Throughout the summer months Americans watch and play Baseball, known by many as the country’s national pastime. The chorus of the famous song, “Take Me Out to the Ballgame” describes much of what you need to know about going to the ballpark to watch a game. Though it was written in 1908, it is still played at games today. While the rules of baseball may not be clear to everyone, English gets many expressions from the game which are used regularly in many different situations. Here are a few:

Home Run – A success. If you did a great job on your recent presentation or project, you hit a home run. In both baseball and other situations, a home run is a good thing.

Curve ball – Something that is unexpected. If someone throws you a curveball it will come as a surprise to you.

Hardball – When someone behaves aggressively to achieve a win or their desired results.

Ballpark Figure – An estimated number. A ballpark figure will give you a general idea of how much something is.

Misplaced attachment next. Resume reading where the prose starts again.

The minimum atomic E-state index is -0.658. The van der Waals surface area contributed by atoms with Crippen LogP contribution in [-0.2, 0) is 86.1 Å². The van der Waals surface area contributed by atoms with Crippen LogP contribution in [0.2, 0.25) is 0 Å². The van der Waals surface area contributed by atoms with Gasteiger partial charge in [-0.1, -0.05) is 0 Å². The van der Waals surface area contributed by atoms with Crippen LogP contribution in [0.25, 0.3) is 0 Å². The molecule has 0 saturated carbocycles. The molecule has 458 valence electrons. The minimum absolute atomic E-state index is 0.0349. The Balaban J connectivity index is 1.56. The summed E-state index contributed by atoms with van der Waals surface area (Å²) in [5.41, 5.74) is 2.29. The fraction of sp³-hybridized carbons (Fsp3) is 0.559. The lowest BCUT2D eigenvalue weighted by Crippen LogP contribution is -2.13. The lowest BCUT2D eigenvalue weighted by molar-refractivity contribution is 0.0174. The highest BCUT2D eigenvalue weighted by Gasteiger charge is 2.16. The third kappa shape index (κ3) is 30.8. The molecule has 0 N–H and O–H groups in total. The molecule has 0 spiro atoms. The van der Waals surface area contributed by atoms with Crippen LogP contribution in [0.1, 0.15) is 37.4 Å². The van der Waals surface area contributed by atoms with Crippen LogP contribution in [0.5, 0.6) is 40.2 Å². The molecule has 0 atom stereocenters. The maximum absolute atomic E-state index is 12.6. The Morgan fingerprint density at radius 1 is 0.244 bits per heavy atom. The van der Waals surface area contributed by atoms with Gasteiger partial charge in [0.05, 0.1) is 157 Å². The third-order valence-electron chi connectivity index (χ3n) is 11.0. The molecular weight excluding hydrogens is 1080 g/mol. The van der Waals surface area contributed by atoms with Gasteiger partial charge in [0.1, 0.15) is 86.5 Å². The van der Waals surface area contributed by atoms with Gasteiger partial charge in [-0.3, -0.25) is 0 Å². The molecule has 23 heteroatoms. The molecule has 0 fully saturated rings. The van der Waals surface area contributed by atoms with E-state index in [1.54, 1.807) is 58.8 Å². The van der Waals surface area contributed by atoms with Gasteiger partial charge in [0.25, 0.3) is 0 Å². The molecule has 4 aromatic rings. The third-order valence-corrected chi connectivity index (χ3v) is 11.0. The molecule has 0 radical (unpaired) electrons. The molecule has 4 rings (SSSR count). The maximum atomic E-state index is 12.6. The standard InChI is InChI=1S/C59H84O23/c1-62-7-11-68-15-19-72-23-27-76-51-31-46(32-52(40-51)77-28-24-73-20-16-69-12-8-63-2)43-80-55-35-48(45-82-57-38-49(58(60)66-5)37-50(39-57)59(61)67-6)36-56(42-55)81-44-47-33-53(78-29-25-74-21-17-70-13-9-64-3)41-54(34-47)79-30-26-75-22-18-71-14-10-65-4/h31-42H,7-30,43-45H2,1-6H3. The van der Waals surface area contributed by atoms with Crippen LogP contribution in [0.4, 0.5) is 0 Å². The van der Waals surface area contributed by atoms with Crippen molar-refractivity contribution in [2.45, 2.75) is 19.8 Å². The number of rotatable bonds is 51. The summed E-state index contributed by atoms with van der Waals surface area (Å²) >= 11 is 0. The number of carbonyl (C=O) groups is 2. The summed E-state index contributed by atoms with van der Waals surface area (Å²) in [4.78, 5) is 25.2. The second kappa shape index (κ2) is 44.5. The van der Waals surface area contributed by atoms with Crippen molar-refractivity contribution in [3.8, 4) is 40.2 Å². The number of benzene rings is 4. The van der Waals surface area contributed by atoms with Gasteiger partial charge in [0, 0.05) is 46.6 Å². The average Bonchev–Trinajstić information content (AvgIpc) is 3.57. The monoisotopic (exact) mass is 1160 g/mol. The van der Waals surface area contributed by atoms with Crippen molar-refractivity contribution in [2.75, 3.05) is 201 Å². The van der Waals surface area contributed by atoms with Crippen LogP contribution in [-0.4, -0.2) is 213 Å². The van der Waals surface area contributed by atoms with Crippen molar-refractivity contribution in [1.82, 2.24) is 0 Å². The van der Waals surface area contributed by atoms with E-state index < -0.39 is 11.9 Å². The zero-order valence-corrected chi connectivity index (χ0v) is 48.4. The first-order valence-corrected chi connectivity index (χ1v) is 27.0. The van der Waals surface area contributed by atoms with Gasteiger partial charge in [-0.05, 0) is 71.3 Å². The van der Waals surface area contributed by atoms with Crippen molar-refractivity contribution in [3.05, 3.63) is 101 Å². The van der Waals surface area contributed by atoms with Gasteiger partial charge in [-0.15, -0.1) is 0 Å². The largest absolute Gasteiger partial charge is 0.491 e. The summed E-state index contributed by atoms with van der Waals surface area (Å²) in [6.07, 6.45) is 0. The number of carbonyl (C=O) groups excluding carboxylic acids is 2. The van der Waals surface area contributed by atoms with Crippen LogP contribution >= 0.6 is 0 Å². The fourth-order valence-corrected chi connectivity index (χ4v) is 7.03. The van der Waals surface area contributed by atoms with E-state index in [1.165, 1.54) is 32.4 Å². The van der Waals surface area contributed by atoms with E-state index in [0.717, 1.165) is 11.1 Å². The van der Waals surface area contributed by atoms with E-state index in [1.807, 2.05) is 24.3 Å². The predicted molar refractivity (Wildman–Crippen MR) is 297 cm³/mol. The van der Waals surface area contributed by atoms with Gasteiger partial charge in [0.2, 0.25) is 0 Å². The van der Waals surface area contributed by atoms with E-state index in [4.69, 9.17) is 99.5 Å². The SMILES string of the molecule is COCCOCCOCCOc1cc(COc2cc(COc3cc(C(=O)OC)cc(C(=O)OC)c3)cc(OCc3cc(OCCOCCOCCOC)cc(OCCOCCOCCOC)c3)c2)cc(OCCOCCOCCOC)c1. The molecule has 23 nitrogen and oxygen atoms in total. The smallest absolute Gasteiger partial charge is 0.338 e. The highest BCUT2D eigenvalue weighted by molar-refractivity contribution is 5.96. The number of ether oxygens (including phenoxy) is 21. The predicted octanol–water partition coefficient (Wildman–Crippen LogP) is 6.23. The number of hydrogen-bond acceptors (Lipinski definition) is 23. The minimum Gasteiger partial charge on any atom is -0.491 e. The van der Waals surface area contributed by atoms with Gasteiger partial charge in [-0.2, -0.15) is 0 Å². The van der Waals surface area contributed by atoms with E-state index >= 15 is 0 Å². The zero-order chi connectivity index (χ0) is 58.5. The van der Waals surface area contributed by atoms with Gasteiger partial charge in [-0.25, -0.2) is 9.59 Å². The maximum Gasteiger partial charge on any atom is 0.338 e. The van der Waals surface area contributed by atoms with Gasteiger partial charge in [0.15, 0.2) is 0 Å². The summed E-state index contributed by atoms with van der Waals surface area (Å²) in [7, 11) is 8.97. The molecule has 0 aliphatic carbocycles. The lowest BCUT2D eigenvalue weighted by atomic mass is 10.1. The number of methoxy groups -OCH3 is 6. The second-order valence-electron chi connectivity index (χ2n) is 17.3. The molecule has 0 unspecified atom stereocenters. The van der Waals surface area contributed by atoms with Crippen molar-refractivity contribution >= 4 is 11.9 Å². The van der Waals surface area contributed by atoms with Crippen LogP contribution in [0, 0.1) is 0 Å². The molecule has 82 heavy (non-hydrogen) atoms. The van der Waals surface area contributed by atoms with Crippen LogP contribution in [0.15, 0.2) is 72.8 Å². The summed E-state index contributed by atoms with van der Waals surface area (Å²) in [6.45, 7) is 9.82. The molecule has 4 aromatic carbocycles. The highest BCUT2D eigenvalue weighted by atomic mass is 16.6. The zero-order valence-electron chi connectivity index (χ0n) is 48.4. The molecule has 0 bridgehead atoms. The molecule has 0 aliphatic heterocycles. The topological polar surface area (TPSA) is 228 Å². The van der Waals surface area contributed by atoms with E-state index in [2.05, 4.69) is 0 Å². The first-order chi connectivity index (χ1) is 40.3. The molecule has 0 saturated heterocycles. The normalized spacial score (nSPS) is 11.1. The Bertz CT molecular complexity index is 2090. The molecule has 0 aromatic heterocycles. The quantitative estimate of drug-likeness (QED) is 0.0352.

Go to bat for someone – To support someone or recommend someone. When you really go to bat for someone you put your reputation on the line.

3 Strikes and you’re out – A strike is a mistake or failure so if you are given three chances and “strikeout”, or fail completely, you won’t be given any additional chances.

Off base – To be mistaken or far from correct. Sometimes, to add emphasis, we say someone is way off base to express that they are completely wrong about something they are saying or doing.

To have/keep your eye on the ball – To be focused. When we are working on something especially important, we need to keep our eye on the ball.

Step up to the plate – To take action or responsibility for something that needs to be done.

Play ball – To cooperate with someone or to start something. When you play ball you are willing to work with someone or do what they say.

Touch base – To make contact with someone. If you agree to touch base with someone you will probably be communicating with them soon.

With these expressions you’re now ready to “Play Ball!”, which is what the umpire announces to officially start the game; or you can just use them to show off your great language skills.

Written by Fleur-Isabelle Stewart, English expert at Primera

 

 

Leave a comment